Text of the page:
It's been pretty clear Apple owns the tablet computer market so far, selling 4 million iPads since its launch in April. Research firm Strategy Analytics confirmed that perception today, releasing new data showing Apple had 95.5% of the tablet market worldwide as of the third quarter. Yep, that qualifies as owning the category.
Android-based devices, made by generic manufacturers, accounted for just 2.3% of tablet shipments in the quarter. Apple's huge lead over the Google platform in tablets stands in contrast to Android's explosive growth in smartphones, where it made up 44% of sales in the third quarter compared to 23% and 22%, respectively, for Apple's iOS and RIM's BlackBerry OS, according to data released Monday by NPD Group.
But Strategy Analytics pointed out the iPad's dominance will be challenged by heightened competition in the coming months. The biggest early threat will be Samsung's Android-powered Galaxy Tab, with Sprint, T-Mobile USA and Verizon Wireless set to start selling the 7-inch tablet this month. RIM, HP, Dell and Motorola are among other manufacturers scrambling to catch up with Apple in the tablet market.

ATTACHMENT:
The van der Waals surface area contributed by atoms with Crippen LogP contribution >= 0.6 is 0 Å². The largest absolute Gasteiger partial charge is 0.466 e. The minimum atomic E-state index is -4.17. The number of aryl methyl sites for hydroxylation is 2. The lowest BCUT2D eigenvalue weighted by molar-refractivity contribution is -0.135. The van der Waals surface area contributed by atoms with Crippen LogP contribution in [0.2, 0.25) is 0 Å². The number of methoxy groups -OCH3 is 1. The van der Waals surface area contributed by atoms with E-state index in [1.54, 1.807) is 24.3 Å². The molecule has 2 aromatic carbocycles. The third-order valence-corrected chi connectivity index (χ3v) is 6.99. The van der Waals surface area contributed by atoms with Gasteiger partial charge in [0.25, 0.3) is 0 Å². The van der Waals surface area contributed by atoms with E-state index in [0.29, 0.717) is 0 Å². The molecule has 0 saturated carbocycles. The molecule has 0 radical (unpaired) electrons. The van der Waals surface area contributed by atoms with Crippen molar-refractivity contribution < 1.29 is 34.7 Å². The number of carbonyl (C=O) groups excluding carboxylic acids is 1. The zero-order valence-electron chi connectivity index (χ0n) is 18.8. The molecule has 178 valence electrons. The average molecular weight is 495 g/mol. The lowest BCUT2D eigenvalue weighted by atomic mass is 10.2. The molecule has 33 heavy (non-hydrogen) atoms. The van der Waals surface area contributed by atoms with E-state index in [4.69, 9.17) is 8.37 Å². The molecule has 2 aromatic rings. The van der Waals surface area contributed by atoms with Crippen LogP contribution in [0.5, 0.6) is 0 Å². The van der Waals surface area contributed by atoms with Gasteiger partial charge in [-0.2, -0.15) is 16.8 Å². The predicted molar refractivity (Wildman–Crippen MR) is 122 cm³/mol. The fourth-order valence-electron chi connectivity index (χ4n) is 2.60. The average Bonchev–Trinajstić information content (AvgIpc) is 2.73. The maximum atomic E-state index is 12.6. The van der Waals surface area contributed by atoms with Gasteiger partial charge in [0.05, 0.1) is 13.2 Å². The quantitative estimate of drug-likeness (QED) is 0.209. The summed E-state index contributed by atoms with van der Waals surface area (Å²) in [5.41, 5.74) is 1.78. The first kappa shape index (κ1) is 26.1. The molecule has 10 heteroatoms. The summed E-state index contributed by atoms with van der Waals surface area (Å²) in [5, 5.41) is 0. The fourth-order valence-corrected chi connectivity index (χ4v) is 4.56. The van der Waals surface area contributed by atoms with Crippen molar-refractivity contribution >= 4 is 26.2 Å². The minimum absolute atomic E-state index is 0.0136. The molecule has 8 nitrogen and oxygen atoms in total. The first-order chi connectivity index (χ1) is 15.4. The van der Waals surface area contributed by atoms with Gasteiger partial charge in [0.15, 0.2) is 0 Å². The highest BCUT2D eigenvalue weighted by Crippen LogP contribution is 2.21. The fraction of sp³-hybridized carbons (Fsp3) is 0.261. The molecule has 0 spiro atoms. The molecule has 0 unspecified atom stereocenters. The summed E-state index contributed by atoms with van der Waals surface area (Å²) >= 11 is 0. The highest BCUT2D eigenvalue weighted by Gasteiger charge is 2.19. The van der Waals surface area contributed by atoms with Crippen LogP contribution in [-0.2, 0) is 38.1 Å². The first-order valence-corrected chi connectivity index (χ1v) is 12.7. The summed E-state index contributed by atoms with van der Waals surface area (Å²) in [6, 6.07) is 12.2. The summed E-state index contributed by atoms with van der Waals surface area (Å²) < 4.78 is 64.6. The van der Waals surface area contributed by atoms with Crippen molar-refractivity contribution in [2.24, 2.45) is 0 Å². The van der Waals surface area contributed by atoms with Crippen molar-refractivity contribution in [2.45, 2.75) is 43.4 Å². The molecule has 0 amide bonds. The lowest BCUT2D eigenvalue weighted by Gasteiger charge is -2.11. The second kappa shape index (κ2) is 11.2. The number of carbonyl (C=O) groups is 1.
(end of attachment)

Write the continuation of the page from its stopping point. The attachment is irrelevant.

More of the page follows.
RIM, for instance, plans to launch its 7-inch Playbook tablet early next year. And Michael Dell, speaking at an event in Hong Kong, said Dell would launch a "significant number" of tablets next year. "What happened to Dell's 7-inch Looking Glass tablet that was coming in 'a few weeks' now more than one month ago?" wondered Engadget in a post today. Yes, lots of promises from device makers to date but not much to show in the way of actual hardware. And Dell in particular hasn't had much success in selling handheld devices.
Aside from outside competitors, though, one interesting question is whether Apple's own newly introduced 11-inch Mac Air might cannibalize iPad sales at all. The new Mac Air models (and Mac OS X Lion) borrow features from the iPhone and iPad including the FaceTime video chat application and "instant-on" capability.
The price gap between the Mac Air, which starts at $999 and the $499, 10-inch iPad is probably wide enough to avoid significant overlap. But right now, it looks like the iPad's only real competition.Clarification: 4.2 million iPads were sold during Apple's fiscal fourth quarter.